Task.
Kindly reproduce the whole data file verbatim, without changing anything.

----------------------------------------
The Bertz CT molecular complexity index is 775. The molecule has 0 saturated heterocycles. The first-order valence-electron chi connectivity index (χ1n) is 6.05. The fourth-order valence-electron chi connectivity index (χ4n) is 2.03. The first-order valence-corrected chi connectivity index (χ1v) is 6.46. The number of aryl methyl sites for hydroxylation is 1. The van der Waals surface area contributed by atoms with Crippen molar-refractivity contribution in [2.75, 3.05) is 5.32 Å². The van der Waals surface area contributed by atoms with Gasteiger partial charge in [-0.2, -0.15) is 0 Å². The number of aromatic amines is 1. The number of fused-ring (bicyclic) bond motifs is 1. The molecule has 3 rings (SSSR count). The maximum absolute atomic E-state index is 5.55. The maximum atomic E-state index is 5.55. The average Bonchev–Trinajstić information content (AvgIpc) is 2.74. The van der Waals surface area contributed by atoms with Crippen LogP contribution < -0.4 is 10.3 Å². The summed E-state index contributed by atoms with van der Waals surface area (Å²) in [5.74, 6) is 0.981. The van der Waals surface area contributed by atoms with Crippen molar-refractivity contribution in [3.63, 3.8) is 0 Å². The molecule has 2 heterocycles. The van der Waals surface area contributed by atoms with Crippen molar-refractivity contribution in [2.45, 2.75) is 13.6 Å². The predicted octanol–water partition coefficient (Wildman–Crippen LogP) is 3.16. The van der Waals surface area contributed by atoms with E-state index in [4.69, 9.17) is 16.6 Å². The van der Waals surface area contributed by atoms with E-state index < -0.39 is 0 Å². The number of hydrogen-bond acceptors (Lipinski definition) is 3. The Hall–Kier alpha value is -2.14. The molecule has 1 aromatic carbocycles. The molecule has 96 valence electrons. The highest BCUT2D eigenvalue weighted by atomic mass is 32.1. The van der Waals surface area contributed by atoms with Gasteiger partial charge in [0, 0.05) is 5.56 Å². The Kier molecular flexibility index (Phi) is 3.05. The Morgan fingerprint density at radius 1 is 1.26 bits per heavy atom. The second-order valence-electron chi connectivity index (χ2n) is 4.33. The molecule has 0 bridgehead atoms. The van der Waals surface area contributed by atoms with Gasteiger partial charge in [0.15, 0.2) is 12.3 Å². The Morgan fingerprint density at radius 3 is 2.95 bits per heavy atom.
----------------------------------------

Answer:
The Bertz CT molecular complexity index is 775. The molecule has 0 saturated heterocycles. The first-order valence-electron chi connectivity index (χ1n) is 6.05. The fourth-order valence-electron chi connectivity index (χ4n) is 2.03. The first-order valence-corrected chi connectivity index (χ1v) is 6.46. The number of aryl methyl sites for hydroxylation is 1. The van der Waals surface area contributed by atoms with Crippen molar-refractivity contribution in [2.75, 3.05) is 5.32 Å². The van der Waals surface area contributed by atoms with Gasteiger partial charge in [-0.2, -0.15) is 0 Å². The number of aromatic amines is 1. The number of fused-ring (bicyclic) bond motifs is 1. The molecule has 3 rings (SSSR count). The maximum absolute atomic E-state index is 5.55. The maximum atomic E-state index is 5.55. The average Bonchev–Trinajstić information content (AvgIpc) is 2.74. The van der Waals surface area contributed by atoms with Crippen LogP contribution < -0.4 is 10.3 Å². The summed E-state index contributed by atoms with van der Waals surface area (Å²) in [5.74, 6) is 0.981. The van der Waals surface area contributed by atoms with Crippen molar-refractivity contribution in [3.63, 3.8) is 0 Å². The molecule has 2 heterocycles. The van der Waals surface area contributed by atoms with Crippen molar-refractivity contribution in [2.45, 2.75) is 13.6 Å². The predicted octanol–water partition coefficient (Wildman–Crippen LogP) is 3.16. The van der Waals surface area contributed by atoms with E-state index in [4.69, 9.17) is 16.6 Å². The van der Waals surface area contributed by atoms with E-state index < -0.39 is 0 Å². The number of hydrogen-bond acceptors (Lipinski definition) is 3. The Hall–Kier alpha value is -2.14. The molecule has 1 aromatic carbocycles. The molecule has 96 valence electrons. The highest BCUT2D eigenvalue weighted by atomic mass is 32.1. The van der Waals surface area contributed by atoms with Gasteiger partial charge in [0, 0.05) is 5.56 Å². The Kier molecular flexibility index (Phi) is 3.05. The Morgan fingerprint density at radius 1 is 1.26 bits per heavy atom. The second-order valence-electron chi connectivity index (χ2n) is 4.33. The molecule has 0 bridgehead atoms. The van der Waals surface area contributed by atoms with Gasteiger partial charge in [0.15, 0.2) is 12.3 Å². The Morgan fingerprint density at radius 3 is 2.95 bits per heavy atom.